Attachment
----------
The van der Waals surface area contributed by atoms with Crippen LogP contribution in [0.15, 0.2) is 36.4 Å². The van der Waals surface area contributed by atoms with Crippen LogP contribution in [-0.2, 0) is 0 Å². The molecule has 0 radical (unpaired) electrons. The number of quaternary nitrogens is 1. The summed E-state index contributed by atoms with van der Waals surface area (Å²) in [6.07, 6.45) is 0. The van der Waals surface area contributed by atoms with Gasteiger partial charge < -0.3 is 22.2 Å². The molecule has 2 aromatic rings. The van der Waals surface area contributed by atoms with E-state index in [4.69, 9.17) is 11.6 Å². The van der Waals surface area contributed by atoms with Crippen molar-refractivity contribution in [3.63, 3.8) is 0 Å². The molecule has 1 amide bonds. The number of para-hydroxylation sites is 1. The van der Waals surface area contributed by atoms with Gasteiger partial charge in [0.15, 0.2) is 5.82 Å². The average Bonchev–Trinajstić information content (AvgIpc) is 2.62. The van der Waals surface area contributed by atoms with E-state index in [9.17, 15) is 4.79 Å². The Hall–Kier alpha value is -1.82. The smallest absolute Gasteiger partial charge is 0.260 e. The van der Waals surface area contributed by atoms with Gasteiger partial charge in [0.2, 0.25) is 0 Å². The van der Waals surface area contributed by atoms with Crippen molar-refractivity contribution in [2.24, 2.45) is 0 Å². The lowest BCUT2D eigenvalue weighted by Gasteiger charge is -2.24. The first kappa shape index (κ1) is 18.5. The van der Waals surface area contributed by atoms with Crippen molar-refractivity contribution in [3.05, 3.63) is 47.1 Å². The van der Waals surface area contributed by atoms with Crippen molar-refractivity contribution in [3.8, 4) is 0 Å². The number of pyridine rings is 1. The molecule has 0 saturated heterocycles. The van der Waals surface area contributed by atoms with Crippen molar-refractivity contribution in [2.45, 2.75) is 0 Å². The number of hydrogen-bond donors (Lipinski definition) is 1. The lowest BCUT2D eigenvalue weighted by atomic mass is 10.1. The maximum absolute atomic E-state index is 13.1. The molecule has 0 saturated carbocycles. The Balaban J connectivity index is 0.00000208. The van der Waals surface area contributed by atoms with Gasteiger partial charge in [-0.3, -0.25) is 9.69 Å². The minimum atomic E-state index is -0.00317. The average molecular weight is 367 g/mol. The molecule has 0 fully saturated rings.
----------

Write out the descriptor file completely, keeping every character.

The van der Waals surface area contributed by atoms with Crippen LogP contribution in [0.15, 0.2) is 36.4 Å². The van der Waals surface area contributed by atoms with Crippen LogP contribution in [-0.2, 0) is 0 Å². The molecule has 0 radical (unpaired) electrons. The number of quaternary nitrogens is 1. The summed E-state index contributed by atoms with van der Waals surface area (Å²) in [6.07, 6.45) is 0. The van der Waals surface area contributed by atoms with Gasteiger partial charge < -0.3 is 22.2 Å². The molecule has 2 aromatic rings. The van der Waals surface area contributed by atoms with E-state index in [4.69, 9.17) is 11.6 Å². The van der Waals surface area contributed by atoms with Crippen molar-refractivity contribution in [3.63, 3.8) is 0 Å². The molecule has 1 amide bonds. The number of para-hydroxylation sites is 1. The van der Waals surface area contributed by atoms with Gasteiger partial charge in [0.15, 0.2) is 5.82 Å². The average Bonchev–Trinajstić information content (AvgIpc) is 2.62. The van der Waals surface area contributed by atoms with E-state index in [9.17, 15) is 4.79 Å². The Hall–Kier alpha value is -1.82. The smallest absolute Gasteiger partial charge is 0.260 e. The van der Waals surface area contributed by atoms with Gasteiger partial charge in [0.2, 0.25) is 0 Å². The van der Waals surface area contributed by atoms with Crippen molar-refractivity contribution in [2.24, 2.45) is 0 Å². The lowest BCUT2D eigenvalue weighted by Gasteiger charge is -2.24. The first kappa shape index (κ1) is 18.5. The van der Waals surface area contributed by atoms with Crippen molar-refractivity contribution in [3.05, 3.63) is 47.1 Å². The van der Waals surface area contributed by atoms with Crippen molar-refractivity contribution in [3.8, 4) is 0 Å². The number of pyridine rings is 1. The molecule has 0 saturated heterocycles. The van der Waals surface area contributed by atoms with Crippen molar-refractivity contribution in [2.45, 2.75) is 0 Å². The number of hydrogen-bond donors (Lipinski definition) is 1. The lowest BCUT2D eigenvalue weighted by atomic mass is 10.1. The maximum absolute atomic E-state index is 13.1. The molecule has 0 saturated carbocycles. The Balaban J connectivity index is 0.00000208. The van der Waals surface area contributed by atoms with Gasteiger partial charge in [-0.3, -0.25) is 9.69 Å². The minimum atomic E-state index is -0.00317. The average molecular weight is 367 g/mol. The molecule has 0 fully saturated rings.